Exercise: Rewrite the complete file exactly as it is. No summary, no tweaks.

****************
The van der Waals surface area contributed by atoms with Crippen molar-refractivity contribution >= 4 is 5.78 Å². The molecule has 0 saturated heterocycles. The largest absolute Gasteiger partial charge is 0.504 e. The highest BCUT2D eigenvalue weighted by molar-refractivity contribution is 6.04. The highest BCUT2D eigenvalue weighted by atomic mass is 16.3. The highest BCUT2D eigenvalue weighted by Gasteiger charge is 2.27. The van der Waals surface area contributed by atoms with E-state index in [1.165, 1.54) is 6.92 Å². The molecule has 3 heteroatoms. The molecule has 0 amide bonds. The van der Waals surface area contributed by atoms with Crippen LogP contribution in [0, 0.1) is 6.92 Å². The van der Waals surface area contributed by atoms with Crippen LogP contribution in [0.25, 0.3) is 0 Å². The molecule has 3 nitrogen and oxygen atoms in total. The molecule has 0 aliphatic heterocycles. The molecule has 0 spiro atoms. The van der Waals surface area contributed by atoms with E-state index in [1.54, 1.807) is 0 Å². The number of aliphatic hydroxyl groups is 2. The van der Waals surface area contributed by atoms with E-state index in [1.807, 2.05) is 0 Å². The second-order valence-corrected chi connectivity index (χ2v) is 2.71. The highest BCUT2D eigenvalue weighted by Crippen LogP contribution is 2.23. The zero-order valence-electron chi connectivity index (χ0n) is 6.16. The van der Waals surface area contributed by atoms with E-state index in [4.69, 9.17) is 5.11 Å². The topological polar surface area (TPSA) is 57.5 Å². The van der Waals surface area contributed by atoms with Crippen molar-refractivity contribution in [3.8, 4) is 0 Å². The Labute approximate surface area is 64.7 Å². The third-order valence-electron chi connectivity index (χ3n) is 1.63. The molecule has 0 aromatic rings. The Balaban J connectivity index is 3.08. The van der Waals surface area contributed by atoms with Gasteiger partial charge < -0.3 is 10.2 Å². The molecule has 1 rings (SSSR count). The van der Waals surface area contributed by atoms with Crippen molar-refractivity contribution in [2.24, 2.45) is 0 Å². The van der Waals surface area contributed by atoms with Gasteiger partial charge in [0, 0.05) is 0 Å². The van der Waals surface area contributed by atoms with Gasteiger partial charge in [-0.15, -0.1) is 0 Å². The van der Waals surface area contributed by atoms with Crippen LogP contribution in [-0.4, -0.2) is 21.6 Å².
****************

The van der Waals surface area contributed by atoms with Crippen molar-refractivity contribution >= 4 is 5.78 Å². The molecule has 0 saturated heterocycles. The largest absolute Gasteiger partial charge is 0.504 e. The highest BCUT2D eigenvalue weighted by molar-refractivity contribution is 6.04. The highest BCUT2D eigenvalue weighted by atomic mass is 16.3. The highest BCUT2D eigenvalue weighted by Gasteiger charge is 2.27. The van der Waals surface area contributed by atoms with E-state index in [1.165, 1.54) is 6.92 Å². The molecule has 3 heteroatoms. The molecule has 0 amide bonds. The van der Waals surface area contributed by atoms with Crippen LogP contribution in [0, 0.1) is 6.92 Å². The van der Waals surface area contributed by atoms with Crippen LogP contribution in [0.25, 0.3) is 0 Å². The molecule has 3 nitrogen and oxygen atoms in total. The molecule has 0 aliphatic heterocycles. The molecule has 0 spiro atoms. The van der Waals surface area contributed by atoms with E-state index in [1.54, 1.807) is 0 Å². The number of aliphatic hydroxyl groups is 2. The van der Waals surface area contributed by atoms with E-state index in [1.807, 2.05) is 0 Å². The second-order valence-corrected chi connectivity index (χ2v) is 2.71. The highest BCUT2D eigenvalue weighted by Crippen LogP contribution is 2.23. The zero-order valence-electron chi connectivity index (χ0n) is 6.16. The van der Waals surface area contributed by atoms with E-state index in [4.69, 9.17) is 5.11 Å². The topological polar surface area (TPSA) is 57.5 Å². The van der Waals surface area contributed by atoms with Crippen molar-refractivity contribution in [3.8, 4) is 0 Å². The Labute approximate surface area is 64.7 Å². The third-order valence-electron chi connectivity index (χ3n) is 1.63. The molecule has 0 aromatic rings. The Balaban J connectivity index is 3.08. The van der Waals surface area contributed by atoms with Gasteiger partial charge < -0.3 is 10.2 Å². The molecule has 1 rings (SSSR count). The van der Waals surface area contributed by atoms with Crippen molar-refractivity contribution in [2.24, 2.45) is 0 Å². The van der Waals surface area contributed by atoms with Gasteiger partial charge in [0, 0.05) is 0 Å². The van der Waals surface area contributed by atoms with Gasteiger partial charge in [-0.15, -0.1) is 0 Å². The van der Waals surface area contributed by atoms with Crippen LogP contribution in [-0.4, -0.2) is 21.6 Å².